The Chattering Classes’ Deadly Cocktail

September 27, 2011 • Commentary
This article appeared in the October 2011 issue of Globe Asia.

In my columns of April, July, August and September 2011, I warned that the international push to implement Basel III, which mandates increases in bank capitalasset ratios, is a deadly cocktail to ingest in the middle of an economic slump.

The global sovereign debt crises, and the Greek fiscal crisis, are bad enough on their own. Basel III is just making things worse. If I may summarize past arguments, under the purview of Basel III, banks in the United States, as well as those in the eurozone are shrinking their risk assets relative to their equity capital. The accompanying chart clearly shows the picture in terms of the banks’ assets. Risk assets in the United States have all declined since May 2008, while banks’ holdings of “riskfree” government securities and cash have soared.

As a result, broad money growth (M3) for the euro area is barely growing and moving sideways, while the U.S. M3 year‐​over‐​year growth rate is an anemic 2.3%. And Greece, which is at the epicenter of Europe’s current crisis, is facing a rapidly shrinking money supply. These money supply numbers will ultimately be the spike that is driven into the heart of the Greek economy and the false hopes of a peaceful resolution of Greece’s fiscal woes (see the accompanying money supply chart).

Not long after I warned of these developments in my September column, the chairman of Deutsche Bank, Josef Ackermann, weighed in during a Frankfurt speech with a blistering attack on raising capital‐​asset ratios in the middle of a slump. He was armed with heavy artillery — an 123‐​page special report, titled “The Cumulative Impact on the Global Economy of Changes in the Financial Regulatory Framework,” produced by the Institute of International Finance (IIF).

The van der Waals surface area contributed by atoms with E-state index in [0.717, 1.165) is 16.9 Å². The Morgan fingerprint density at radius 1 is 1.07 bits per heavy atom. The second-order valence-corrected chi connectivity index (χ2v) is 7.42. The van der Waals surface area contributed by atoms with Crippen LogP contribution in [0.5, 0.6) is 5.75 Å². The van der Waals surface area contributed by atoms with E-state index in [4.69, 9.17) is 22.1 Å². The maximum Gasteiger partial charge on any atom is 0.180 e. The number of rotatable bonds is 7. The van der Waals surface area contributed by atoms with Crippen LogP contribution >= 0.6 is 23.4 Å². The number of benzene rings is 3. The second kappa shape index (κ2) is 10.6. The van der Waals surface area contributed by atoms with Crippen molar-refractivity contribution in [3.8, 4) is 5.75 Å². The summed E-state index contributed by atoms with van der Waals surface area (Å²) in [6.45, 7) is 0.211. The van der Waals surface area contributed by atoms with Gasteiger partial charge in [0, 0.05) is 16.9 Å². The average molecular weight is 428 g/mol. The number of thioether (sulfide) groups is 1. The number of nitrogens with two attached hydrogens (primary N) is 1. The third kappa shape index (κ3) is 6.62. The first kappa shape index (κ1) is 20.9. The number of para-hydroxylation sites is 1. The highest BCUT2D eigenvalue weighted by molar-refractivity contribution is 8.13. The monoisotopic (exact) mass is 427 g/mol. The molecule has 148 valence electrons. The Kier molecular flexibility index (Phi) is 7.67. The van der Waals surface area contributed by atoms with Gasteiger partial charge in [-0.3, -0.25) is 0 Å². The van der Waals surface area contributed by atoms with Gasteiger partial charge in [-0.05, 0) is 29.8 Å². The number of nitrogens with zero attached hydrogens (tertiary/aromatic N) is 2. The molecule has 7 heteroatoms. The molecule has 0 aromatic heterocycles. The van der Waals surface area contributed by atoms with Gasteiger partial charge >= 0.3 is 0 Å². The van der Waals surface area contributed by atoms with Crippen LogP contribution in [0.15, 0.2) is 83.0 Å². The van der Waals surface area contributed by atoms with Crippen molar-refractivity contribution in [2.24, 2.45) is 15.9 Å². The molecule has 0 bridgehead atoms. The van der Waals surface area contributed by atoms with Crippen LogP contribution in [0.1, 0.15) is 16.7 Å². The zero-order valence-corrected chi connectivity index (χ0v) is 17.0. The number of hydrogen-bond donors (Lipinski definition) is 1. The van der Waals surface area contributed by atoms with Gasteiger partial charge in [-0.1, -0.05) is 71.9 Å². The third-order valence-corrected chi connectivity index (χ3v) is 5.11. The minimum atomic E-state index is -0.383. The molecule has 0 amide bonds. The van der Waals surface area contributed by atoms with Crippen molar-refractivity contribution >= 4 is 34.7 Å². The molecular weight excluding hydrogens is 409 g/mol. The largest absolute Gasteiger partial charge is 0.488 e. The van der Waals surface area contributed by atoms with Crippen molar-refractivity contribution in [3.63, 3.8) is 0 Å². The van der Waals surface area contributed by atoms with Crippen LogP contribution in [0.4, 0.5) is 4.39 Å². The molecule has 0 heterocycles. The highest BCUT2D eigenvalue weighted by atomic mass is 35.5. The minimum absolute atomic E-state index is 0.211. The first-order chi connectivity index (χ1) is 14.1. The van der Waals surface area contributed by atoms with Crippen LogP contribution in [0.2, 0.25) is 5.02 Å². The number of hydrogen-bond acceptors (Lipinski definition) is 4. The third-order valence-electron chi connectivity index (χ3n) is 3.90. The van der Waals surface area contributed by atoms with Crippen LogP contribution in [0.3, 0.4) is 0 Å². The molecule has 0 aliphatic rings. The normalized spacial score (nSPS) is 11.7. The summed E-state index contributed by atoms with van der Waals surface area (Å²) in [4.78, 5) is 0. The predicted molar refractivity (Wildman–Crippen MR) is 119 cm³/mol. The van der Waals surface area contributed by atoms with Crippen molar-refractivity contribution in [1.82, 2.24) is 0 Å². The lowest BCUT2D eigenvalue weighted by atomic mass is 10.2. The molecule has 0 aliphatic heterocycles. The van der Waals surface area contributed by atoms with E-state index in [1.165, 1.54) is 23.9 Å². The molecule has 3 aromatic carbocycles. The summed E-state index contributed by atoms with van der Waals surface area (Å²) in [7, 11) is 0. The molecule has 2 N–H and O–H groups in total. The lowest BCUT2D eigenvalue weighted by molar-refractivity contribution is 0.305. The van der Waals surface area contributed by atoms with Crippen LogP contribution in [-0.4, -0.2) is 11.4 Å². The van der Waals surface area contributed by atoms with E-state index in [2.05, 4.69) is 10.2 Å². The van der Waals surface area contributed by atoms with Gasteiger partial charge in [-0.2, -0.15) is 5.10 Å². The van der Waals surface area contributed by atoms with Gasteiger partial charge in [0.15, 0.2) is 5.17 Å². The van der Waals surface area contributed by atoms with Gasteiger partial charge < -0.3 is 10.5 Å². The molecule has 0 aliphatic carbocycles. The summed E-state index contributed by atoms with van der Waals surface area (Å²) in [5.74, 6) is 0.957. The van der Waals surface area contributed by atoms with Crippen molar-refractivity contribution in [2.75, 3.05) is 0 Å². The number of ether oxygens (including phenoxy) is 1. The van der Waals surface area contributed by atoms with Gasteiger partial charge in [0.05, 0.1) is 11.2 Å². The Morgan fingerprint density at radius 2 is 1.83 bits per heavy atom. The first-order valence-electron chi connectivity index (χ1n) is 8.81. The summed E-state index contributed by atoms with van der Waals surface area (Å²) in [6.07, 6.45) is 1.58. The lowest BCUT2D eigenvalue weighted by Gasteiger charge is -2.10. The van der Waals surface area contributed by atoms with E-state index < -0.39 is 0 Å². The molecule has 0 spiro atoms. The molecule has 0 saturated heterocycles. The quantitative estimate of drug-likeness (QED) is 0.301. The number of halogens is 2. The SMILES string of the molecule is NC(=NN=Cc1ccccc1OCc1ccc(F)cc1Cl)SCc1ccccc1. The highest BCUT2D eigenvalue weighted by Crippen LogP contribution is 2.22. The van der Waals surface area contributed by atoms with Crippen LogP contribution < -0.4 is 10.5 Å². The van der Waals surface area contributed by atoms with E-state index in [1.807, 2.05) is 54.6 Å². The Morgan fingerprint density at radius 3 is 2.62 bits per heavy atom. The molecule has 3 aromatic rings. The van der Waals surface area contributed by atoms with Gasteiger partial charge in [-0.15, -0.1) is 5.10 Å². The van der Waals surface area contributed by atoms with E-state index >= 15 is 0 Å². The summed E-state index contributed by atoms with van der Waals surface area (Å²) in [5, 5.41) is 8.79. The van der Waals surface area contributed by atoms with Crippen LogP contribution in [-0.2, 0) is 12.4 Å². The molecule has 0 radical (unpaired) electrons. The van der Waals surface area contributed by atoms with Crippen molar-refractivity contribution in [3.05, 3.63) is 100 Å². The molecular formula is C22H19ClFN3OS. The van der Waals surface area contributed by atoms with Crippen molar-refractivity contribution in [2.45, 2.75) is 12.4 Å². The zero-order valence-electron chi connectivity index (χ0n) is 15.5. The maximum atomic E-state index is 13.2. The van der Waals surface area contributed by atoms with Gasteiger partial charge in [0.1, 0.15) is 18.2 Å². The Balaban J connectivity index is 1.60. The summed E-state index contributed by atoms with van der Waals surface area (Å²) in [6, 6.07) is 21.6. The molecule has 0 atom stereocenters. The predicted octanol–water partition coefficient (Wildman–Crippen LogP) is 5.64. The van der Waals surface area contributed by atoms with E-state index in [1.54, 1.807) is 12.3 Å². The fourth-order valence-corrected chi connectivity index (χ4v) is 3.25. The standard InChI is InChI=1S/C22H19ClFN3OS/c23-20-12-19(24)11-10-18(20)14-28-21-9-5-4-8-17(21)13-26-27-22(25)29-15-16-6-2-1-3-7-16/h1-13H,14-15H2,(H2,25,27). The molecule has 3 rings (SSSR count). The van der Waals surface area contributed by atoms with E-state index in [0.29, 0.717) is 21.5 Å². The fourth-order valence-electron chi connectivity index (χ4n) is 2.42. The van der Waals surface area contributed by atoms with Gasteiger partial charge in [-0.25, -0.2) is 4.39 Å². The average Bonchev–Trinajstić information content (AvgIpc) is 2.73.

The report from the IIF, which represents 400 of the world’s largest banks, concluded that forcing banks to add up to $1.7 trillion in capital to their balance sheets would reduce growth and undermine job creation at a time when the world needs more of both. The loss in GDP in Europe, North America, Japan and the United Kingdom could total 3.2% over the next five years and forgone employment of 7.5 million.

Another banker, Jamie Dimon, chief executive of JPMorgan Chase, has gone even further than the IIF report. In the Financial Times of 12 September 2011, Mr. Dimon suggested that the new Basel III capital requirements are anti‐​American and that the United States should consider pulling out of the Bank for International Settlements in Basel, Switzerland: “I think any American president, secretary of treasury, regulator or other leader would want strong, healthy global financial firms and not think that somehow we should give up that position in the world and that would be good for our country.” Both Mr. Ackermann and Mr. Dimon are right.

The cheerleaders for the imposition of higher bank capital requirements in the middle of a slump, like U.S. Treasury Secretary Timothy Geithner and Fed chairman Ben Bernanke, are wrong. We can demonstrate the validity of this conclusion with ease. Higher capital‐​asset ratios are deflationary. If we hold the level of a bank’s capital constant, an increase in its capital‐​asset ratio requires that the level of its assets must fall. This, in turn, implies that the banking system’s liabilities (demand deposits) must contract. Since the money supply consists of demand deposits, among other things, the money supply must, therefore, contract.

Alternatively, if we hold assets constant, an increase in the capital‐​asset ratio requires an increase in capital. This destroys money. When an investor purchases newly issued bank shares, for example, the investor exchanges funds from a bank deposit for the new shares. This reduces deposit liabilities in the banking system and wipes out money.

If Mr. Geithner, Prof. Bernanke and other members of the official chattering classes insist on higher bank capital‐​asset ratios, the United States might, unfortunately, revisit 1937, when an unexpected recession — a double dip — followed the Great Depression. One contributor to that double dip was an increase in reserve requirements imposed on U.S. banks by the Federal Reserve.

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